05.03.13 4:00 PM ET
How Not To Intervene In Syria
Every single way the U.S. can possibly intervene in Syria has its own pitfalls. The cliché has almost never been more true: there are no good options. The full range of interventions being discussed—from a no-fly zone to arming rebels to securing Syrian chemical weapons—each holds perilous risks. And no end-game for any sort of involvement has yet been outlined by proponents of American action. While some advocates of intervention are frank about these risks, they see work-arounds; some of the most prominent hawks, though, won't even take public stock of the dangers.
Take John McCain. McCain literally phoned it in to a CNN panel discussion this week where he acknowledged virtually no potential drawbacks, and minimized any risks of intervention. The commentator Andrew Sullivan harried McCain about the risks of war, recalling Iraq. But McCain flatly dismissed him, pointing instead to testimony by top military brass "that we can take out Syrian air on the ground with cruise missiles, and we can defend a safe area with Patriot missiles and other weapons." Citing the brass is fine on a no-fly zone, but when it came to the Pentagon's estimation that tens of thousands of ground troops would be needed for securing chemical weapons sites, McCain was again dismissive: "By the way, 75,000 is a gross exaggeration as the Pentagon tends to do"—though McCain didn't offer any lesser estimate, which would have been at odds with his avowed position of having no troops in Syria. Sullivan again, and rightly, raised Iraq, where McCain went along with the Bush administration in bucking the Pentagon's recommendations for force size and failed to articulate any risks of the war going in; it was supposed to be a cakewalk. Sullivan pointed out that we all know how that movie ended.
Nonetheless, pressing for a no-fly zone is not an entirely unreasonable position. The most clear case for a no-fly zone was made by former Marine aviator Scott Cooper in the Washington Post. Cooper didn't shy away from enumerating risks: robust Syrian air defense systems; pilots potentially being shot down; the lack of an end-game strategy; and the "slippery slope of escalated military involvement." But he recounted the narrow aims of a no-fly zone: "Its purpose is not to resolve the conflict but to prevent escalation, protect innocents and provide leverage to negotiations," Cooper wrote. "In essence, a no-fly zone takes away a single tool of violence—the use of aviation—possessed by the oppressor." Cooper pointed to Bosnia as an example of a successful no-fly zone. But here he and McCain come up short.
Michael O'Hanlon, another advocate of a no-fly zone, frankly acknowledged what this will mean in his own pro-intervention op-ed using the Bosnia example: "Yes, this plan does imply a number of U.S. peacekeepers on the ground, perhaps comparable in number to the 20,000 who began the job in Bosnia in 1995." You'll quickly note that O'Hanlon's number is well shy of the 75,000 troops recommended by the Pentagon to secure chemical weapons, but it's still a helpful reminder. It's also a harrowing proposition: putting fewer troops on the ground than necessary to secure chemical weapons might leave them subject to precisely a chemical weapons attack.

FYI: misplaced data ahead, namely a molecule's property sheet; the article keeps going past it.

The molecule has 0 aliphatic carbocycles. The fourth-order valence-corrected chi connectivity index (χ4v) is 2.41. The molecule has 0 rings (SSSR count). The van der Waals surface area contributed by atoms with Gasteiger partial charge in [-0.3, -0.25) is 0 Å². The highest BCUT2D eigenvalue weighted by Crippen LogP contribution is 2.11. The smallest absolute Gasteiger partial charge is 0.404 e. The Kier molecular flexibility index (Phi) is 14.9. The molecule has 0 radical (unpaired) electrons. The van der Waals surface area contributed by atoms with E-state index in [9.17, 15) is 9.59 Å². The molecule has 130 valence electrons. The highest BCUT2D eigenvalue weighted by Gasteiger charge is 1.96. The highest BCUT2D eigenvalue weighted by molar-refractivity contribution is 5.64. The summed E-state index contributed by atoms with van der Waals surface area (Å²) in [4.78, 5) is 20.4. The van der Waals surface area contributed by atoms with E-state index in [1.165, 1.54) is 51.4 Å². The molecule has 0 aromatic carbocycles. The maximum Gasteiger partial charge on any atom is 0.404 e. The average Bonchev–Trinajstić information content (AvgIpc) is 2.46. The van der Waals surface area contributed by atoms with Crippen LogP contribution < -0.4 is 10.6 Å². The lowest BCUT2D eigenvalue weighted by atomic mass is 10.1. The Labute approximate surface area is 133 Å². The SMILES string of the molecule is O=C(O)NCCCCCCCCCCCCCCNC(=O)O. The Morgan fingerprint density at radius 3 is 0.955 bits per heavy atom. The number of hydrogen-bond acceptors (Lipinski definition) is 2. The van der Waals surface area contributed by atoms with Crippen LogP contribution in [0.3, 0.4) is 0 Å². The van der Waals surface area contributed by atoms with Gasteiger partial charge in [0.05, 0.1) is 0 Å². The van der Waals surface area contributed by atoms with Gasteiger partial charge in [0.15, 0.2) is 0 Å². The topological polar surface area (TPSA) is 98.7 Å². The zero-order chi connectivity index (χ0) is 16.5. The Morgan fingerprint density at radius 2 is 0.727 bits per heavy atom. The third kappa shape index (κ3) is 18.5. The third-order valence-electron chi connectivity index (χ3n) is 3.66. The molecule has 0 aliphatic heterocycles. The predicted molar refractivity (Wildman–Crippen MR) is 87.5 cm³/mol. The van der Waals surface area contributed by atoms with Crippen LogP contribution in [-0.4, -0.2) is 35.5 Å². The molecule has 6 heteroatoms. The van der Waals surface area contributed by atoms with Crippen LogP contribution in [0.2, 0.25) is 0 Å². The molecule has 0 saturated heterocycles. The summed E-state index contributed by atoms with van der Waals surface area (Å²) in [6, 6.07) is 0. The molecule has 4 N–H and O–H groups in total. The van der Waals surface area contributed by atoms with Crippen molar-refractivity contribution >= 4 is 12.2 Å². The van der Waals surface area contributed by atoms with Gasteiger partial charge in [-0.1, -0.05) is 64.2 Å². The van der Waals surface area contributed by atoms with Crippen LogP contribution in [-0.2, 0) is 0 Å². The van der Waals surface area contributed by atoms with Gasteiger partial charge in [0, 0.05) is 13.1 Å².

Putting a lid on Syria's chemical weapons is a dangerous and complicated business. That's why it's so mystifying that McCain dismissed the idea of ground troops altogether—he knows it looks bad for his case—but simultaneously said that chemical weapons must be secured: "I think it has to be an international effort," McCain told CNN. A U.N. role will be tough to achieve because Russia seems certain to block any action. That leaves NATO, or the Arab League. Will NATO countries want to put boots on the ground, something they avoided in Libya? Does the Arab League have the will, or even the capability? What's more, Eli Lake reported yesterday that the U.S. isn't even sure it knows where all the weapons are.
The Libya example is in many ways illuminating: it was a classic case of the "slippery slope of escalated military involvement"—otherwise known as mission creep. The narrowly defined U.N. no-fly zone quickly morphed into offensive military airstrikes aimed at bringing down the regime. Qatar's arms shipments ended up in the hands of extremists just as their arms to Syria were, until recently when the West—namely, the C.I.A.—stepped in to facilitate vetting. ("They say they're able to get the humanitarian aid to the right people but they can't get the arms to the right people," McCain said on CNN. But of course the right targets of humanitarian aid are just people in general, extremist or otherwise, so long as they don't hoard the supplies.)
These complications, elided by intervention advocates, are exactly what critics of intervention point to as the oversimplification of Syria: "Syria is an immensely complex sectarian civil war," Sullivan wrote in his post. "It’s their country and we involve ourselves at our peril. Once we directly intervene in defense of one nebulous faction, we will deeply alienate another. We will be injecting the U.S. into a brutal religious and ethnic civil war." Wanting to end the slaughter of Syrian civilians is a noble aim; the situation is a humanitarian catastrophe. But the moral imperative to protect civilians cannot be regarded in a vacuum, independent of the imperative to foresee a way out of the war for America. The Iraq analogies aren't perfect, but the U.S. must guard against repeating the mistakes made there—namely, wishing away the complexities. After all, our intervention in Iraq was its own moral catastrophe.